Book Report On Frankenstein

Essay by PaperNerd ContributorHigh School, 10th grade April 2001

download word file, 10 pages 0.0

Downloaded 17 times

The book Frankenstein by Mary Shelly really uses effects of sorrow and grief that make the book quite depressing. It appears to me that these two elements are used together as part of a bigger whole in producing a constant atmosphere of dark ironic gloom in the book. Through many different ways this dark irony is not only imposed on the main character, but it is also somewhat imposed on his hideous creation. While the monster does seem to be the greater cause of most of Victor Frankenstein's problems it is clearly seen that the monster is purely a bi-product of Frankenstein's madness and thirst for knowledge which had passed the line of normal scientific study.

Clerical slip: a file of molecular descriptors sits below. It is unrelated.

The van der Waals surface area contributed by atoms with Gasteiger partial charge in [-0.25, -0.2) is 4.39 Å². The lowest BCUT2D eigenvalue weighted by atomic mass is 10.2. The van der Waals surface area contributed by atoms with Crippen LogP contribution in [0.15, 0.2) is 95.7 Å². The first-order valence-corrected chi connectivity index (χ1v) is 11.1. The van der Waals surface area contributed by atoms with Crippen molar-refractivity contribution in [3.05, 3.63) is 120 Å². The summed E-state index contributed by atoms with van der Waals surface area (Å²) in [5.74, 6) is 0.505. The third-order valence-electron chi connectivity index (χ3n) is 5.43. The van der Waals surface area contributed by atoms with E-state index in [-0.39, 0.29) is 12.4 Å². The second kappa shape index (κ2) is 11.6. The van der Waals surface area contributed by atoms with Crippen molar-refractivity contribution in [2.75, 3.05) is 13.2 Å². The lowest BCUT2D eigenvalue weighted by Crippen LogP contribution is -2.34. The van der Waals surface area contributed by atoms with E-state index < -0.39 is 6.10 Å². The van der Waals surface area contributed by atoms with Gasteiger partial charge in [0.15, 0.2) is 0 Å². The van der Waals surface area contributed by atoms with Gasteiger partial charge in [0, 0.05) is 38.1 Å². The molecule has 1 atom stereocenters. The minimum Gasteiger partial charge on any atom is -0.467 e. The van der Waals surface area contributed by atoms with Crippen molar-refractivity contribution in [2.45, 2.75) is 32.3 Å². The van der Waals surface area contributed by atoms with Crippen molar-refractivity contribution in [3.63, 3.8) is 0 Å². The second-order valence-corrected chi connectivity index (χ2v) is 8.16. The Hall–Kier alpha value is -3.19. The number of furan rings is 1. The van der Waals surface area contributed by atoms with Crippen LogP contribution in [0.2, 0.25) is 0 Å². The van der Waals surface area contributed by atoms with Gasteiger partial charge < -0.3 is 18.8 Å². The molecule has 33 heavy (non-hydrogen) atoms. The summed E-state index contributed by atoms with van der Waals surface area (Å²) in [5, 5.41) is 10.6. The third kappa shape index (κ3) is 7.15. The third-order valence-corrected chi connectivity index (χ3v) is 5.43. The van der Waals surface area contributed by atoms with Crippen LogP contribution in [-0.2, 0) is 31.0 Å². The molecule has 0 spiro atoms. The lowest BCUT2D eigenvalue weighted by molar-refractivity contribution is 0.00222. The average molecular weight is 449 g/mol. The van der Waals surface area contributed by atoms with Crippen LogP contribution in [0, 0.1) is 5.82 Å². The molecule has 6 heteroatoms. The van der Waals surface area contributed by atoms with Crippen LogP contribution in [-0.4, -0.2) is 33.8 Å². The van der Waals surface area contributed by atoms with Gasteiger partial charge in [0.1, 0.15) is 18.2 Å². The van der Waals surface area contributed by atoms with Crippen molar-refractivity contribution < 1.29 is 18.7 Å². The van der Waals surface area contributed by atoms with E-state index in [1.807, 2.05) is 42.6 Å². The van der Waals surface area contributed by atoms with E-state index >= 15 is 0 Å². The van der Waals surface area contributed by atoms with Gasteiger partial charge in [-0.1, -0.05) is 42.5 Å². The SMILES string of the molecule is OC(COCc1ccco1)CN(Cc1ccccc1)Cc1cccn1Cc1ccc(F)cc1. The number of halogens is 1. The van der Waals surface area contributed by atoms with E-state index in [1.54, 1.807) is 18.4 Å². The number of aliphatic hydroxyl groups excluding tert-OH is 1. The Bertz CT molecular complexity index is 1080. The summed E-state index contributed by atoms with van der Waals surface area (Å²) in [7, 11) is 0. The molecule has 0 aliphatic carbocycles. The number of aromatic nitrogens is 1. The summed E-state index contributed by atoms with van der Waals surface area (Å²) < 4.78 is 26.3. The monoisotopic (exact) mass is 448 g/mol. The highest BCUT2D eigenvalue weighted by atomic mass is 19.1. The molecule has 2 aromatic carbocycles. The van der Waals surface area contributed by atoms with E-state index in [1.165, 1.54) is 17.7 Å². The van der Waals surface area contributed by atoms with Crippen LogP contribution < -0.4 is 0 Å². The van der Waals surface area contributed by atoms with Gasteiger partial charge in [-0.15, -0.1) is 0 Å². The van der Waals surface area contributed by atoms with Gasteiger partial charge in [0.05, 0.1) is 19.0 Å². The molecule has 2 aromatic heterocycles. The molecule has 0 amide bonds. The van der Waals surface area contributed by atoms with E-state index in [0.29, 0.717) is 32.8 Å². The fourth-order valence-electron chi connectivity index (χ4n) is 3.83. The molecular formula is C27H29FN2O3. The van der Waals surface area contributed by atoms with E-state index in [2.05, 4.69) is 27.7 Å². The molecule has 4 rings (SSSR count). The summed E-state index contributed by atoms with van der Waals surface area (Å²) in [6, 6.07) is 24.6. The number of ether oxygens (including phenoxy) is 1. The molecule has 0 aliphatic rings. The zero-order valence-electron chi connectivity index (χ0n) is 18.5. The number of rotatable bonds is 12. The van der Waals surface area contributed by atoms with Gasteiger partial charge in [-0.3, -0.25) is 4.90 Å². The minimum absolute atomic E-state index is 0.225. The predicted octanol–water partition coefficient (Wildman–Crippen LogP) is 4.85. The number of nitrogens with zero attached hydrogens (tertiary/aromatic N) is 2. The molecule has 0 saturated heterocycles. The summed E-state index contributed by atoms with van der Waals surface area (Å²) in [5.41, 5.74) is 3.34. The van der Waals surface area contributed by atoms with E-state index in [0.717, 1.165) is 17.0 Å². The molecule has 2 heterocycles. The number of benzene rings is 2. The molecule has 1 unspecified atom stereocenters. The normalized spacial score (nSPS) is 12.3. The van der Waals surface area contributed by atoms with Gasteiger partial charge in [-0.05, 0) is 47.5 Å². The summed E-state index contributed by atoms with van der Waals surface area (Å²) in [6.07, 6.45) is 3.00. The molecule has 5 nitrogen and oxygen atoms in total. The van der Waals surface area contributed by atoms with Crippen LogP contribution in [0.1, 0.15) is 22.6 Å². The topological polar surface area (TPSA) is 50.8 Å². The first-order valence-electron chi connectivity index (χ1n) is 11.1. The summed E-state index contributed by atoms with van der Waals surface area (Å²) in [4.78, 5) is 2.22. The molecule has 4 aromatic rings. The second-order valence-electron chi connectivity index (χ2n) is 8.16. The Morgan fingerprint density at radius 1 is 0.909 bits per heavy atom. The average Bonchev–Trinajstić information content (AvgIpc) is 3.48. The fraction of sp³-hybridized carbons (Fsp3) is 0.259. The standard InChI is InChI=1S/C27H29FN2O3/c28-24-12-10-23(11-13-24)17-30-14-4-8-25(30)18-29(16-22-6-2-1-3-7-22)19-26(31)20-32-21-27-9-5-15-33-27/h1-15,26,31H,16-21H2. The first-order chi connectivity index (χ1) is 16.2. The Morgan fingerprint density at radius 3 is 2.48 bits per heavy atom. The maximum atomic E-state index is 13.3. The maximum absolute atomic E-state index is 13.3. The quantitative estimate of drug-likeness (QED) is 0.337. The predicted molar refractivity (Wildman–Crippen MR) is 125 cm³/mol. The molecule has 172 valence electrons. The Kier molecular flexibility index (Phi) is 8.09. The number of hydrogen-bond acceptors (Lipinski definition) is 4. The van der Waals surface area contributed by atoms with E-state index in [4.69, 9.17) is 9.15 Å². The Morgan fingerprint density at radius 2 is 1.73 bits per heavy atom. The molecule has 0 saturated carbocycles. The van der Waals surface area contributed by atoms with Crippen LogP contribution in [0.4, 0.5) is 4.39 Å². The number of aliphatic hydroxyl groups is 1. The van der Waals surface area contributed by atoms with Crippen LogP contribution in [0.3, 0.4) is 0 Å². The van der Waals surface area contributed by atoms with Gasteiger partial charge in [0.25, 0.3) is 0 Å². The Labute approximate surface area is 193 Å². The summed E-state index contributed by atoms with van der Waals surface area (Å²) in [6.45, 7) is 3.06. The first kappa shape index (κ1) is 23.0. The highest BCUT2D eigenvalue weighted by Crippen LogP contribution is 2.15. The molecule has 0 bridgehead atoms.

A few examples of this type can be clearly seen throughout the book. For instance in the introduction one can clearly see that early in his life Victor Frankenstein is quite interested in the science of things and how things work but in his later years his curiosity seems to get the best of him.

As Victor is let loose into the world of higher education he begins to see that science can be used to solve and unravel almost any problem. With this attitude there is nothing left to stop him from creating his own prison, meaning using science to cross the boundary between reality and the questionable supernatural. After Victor is done with his creation he looks at what he has created and becomes horrified with its form and complexion, he learns that field he took so much pride and joy in is now tainted by his hands. The monster soon becomes enraged with the world for alienating him due to his grotesque appearance. Frankenstein's monsters soon lets loose his uncanny fury on most of Victor's family and friends, including his adopted...